2. Paperboys says:

    It’s the “Old Lady Who Swallowed a Fly” syndrome.
    They released tne wasp to kill the moth, they released a spider to kill the wasp, then a bird to eat the spiders, feral cats to eat the birds, then wolves to eat the cats…
    So what if the moths eat apples or other fruits, deer and other native critters probably destroy a whole lot more crops than any stupid moth ever could.

    (-4) 4 Total Votes - 0 up - 4 down
  3. RobertWilliams says:


    The entomologist who first noticed it, three courts who evaluated it, the state senate committee on agriculture all determined that the moth is a NON-ISSUE to agriculture.

    Only the California Department of Agriculture (CDFA), the USDA, and the chemical companies who stood to rob the taxpayers of $100 Million per year for unnecessary pesticide contracts for 30 years are keeping this propaganda about LBAM alive. Also, A couple of kiss-up county agriculture commissioners who promote the CDFA’s scams rather than working for the people of the county.

    These wasps are another unnecessary inappropriate biological method to continue to extort taxpayers of their hard earned and these days in-short-supply money.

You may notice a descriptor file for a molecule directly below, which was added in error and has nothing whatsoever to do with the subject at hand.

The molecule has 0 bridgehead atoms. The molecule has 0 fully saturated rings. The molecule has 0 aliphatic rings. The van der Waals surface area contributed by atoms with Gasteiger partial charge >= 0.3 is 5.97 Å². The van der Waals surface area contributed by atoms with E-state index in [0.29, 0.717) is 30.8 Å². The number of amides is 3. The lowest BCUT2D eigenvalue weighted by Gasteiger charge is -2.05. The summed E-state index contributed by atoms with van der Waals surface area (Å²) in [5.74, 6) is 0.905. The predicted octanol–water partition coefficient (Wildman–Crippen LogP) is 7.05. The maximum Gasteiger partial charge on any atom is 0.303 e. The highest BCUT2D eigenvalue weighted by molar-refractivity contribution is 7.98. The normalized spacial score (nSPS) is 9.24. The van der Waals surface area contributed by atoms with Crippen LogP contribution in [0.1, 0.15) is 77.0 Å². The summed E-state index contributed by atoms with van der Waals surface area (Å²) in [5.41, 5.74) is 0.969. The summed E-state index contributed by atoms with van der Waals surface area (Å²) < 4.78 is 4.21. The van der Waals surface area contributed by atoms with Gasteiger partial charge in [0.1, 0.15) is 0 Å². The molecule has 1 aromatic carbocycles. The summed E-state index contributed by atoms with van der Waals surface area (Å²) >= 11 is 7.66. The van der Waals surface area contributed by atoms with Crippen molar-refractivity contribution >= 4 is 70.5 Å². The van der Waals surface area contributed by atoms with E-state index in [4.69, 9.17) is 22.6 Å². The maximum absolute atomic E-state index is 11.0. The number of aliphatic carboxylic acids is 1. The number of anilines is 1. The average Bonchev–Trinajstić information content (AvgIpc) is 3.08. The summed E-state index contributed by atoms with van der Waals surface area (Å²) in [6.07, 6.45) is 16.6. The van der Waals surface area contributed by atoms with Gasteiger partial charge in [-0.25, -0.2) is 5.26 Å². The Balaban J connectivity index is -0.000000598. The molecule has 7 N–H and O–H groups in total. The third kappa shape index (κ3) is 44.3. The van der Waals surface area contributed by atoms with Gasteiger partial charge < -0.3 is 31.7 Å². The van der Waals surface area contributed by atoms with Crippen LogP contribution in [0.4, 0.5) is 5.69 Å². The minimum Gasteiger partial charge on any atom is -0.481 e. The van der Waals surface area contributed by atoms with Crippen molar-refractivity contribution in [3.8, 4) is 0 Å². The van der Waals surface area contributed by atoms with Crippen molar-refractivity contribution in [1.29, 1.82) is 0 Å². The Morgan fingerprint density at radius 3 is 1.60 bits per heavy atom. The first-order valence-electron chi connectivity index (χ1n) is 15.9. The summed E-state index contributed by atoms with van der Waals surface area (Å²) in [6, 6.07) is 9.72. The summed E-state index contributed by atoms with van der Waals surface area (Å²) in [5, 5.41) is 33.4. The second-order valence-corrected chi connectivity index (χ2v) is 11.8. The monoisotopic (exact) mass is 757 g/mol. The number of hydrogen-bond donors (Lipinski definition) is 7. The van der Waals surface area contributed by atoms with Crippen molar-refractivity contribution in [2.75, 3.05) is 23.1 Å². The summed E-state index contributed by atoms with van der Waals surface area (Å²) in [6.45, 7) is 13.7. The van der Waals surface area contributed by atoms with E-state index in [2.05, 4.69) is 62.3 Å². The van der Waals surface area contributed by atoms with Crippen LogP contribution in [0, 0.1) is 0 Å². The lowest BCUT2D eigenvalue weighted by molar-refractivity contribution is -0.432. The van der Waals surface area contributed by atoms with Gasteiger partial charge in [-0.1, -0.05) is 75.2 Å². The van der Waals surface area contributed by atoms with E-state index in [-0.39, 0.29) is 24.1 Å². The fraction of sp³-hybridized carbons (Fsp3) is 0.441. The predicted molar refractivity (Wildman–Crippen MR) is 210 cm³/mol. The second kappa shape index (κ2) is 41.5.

The expensive wasps will likely throw natural systems out of balance and that will create more problems that CDFA can then pretend to solve (for more $$$ of course.)

    In Northern California, these false claims about LBAM were finally uncovered and CDFA had to stop the unnecessary pesticide program there. But in order to continue to rob taxpayers, CDFA is now pulling this wasp scam and the same old pesticide scam in San Diego and San Luis Obispo where the people simply aren’t familiar with the truth about this moth and this fraudulent program.

    The quarantines and interference with farming are very real, but they are caused by the CDFA, not LBAM.

    Contact any/every agriculture commissioner in the state and you will find: NO DOCUMENTED DAMAGE FROM LBAM in the state of California. Media reports of damage are taken from false information given to the media by the CDFA.

    LBAM has been in the state for over 50 years now, not a recent arrival (about 12 years) as CDFA preaches, but regardless, NO DAMAGE, NONE. Check for yourself!